Easy Programming for Custom Nonlinear Curve Fits
Applicable to Micro Process, Strain Gauge, Load Cell Meters, Frequency / Rate Meters, Totalizers
Applicable to Micro Process, Strain Gauge, Load Cell Meters, Frequency / Rate Meters, Totalizers
Achieves exceptional accuracy with low-cost transducers.
Extends transducer operating range on high and low ends.
Solves application problems involving non-linear relationships.
Exceptional accuracy from 0.1% to 0.01% of full scale with few data points, made possible by curvilinear spline fits.
Custom curve linearization is a feature available with the Extended option version of all Micro digital panel meters, counters and timers, excluding only temperature meters. The latter already include preset linearization for specific temperature sensors.
Custom curve linearization can provide exceptional accuracy from low cost transducers, provided that these are repeatable. It can extend the working range of transducers on the high and low ends. It can also solve special application problems where there is a non-linear relationship between the input and the desired readout.
Linearizing is implemented for Micros in the form of 20 nonlinear spline-fit segments, which provide much better accuracy than a larger number of straight line segments. The typical error will be from 0.1% to 0.01% of full scale, depending on the number of data points used for setup, the error in the data points, and the severity of non-linearities or discontinuities.
Setup of a Micro Linearizing Process Meter requires an external PC, which is connected to the meter via an RS232 cable, and utilizes linearizing software furnished by Electro-Numerics. To download, go to our Downloads Page. A Micro serial communications board is required, but can be removed following setup. Three meter programming methods are offered:
Spreadsheet Method: Data points consisting of the input signal in Volts or Amps and the desired reading are entered into an Excel spreadsheet or into a text text file using a space, comma or tab as the delimiter. There can be from 2 to 240 data points. Our software then calculates 20 spline-fit segments and downloads their coefficients into the meter.
Actual Input Method: The meter is hooked up to the actual signal source, and the user enters the desired readings for different signal levels. There can be from 2 to 240 input / reading combinations. Our software then calculates 20 spline-fit segments and downloads their coefficients into the meter. This method automatically compensates for any errors in the transducer.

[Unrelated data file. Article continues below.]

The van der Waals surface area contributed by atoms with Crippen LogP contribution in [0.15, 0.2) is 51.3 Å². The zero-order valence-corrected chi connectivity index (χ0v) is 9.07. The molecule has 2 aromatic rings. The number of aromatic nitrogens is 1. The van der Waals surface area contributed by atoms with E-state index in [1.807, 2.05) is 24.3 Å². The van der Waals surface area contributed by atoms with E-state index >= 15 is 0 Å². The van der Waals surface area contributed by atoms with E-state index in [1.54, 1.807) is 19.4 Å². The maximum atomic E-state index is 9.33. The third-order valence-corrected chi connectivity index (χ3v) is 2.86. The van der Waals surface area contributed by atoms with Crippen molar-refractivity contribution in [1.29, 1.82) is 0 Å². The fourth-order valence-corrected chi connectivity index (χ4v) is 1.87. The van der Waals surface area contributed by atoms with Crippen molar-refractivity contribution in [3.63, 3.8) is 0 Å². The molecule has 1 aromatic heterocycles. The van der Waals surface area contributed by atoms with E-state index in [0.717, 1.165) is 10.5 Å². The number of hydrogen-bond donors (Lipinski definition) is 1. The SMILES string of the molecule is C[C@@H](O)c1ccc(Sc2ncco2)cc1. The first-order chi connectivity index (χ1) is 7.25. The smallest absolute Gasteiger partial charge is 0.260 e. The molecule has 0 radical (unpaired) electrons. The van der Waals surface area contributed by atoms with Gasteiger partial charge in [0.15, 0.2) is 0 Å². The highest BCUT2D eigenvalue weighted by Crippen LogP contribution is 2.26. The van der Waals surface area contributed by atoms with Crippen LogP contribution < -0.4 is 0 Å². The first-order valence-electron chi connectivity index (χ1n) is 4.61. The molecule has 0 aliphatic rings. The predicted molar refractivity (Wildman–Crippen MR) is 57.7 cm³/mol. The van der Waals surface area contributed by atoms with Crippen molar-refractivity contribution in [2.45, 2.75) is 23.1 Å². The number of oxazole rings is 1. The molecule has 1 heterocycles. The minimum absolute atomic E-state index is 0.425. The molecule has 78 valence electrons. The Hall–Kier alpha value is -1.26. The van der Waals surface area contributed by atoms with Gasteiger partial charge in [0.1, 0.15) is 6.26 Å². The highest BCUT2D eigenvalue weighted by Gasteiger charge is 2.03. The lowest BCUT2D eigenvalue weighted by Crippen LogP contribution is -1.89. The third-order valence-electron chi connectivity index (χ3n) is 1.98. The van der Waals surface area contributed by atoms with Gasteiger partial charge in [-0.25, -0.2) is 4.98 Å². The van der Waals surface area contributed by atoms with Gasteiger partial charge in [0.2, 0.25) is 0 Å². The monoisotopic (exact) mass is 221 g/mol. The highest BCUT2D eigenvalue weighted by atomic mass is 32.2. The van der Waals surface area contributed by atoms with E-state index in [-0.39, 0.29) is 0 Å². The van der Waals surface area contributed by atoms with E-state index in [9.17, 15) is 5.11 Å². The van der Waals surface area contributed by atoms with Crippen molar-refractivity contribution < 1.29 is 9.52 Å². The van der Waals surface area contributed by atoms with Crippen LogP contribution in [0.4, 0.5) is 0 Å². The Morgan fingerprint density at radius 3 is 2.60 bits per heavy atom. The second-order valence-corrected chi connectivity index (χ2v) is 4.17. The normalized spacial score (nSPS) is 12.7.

Polynomial Method: The mathematical formula relating the input to the output is entered into the computer, which then uses this data to calculate the spline-fit segments. This method is ideal if the mathematical relationship is knows, for example to calculate the contents of a tank based on the known geometry of the tank.
The ability to apply custom curve linearization opens many possibilities, including the following:
Altimeters, since the relationship between pressure and altitude is very non-linear.
Rate of ascent based on successive altimeter readings.
Square root extraction from differential pressure transducers, whose signal may have zero offset.
Volume of irregularly-shaped tanks, such as horizontal cylinders, based on measured liquid level or liquid pressure at the base of the tank.
Non-linear transducers, such as thermistors or CdS cells.
Fine-calibration of linear transducers, since even nominally linear transducers will have nonlinear components.
Extending the working range of transducers, since many transducers become nonlinear at the low and high ends.
Compensating for inaccuracy of low-cost transducers.
The Extended Micro process meter can display the volume of irregularly shaped tanks based on measured tank level or static pressure at the base of the tank. A common example is a cylindrical tank lying on its side. The tank can further be tilted to facilitate drainage, as illustrated. Spherical tanks or spheroidal water tanks are another example.
The Extended process meter allows the display of rate based on successive readings, for instance flow rate based on changes in liquid level or static pressure in a tank. In the above illustration, the meter displays the rate in gallons at which a horizontal tank is being emptied. The input to the meter can be nonlinear, since only the linearized readings are compared for the determination of rate.
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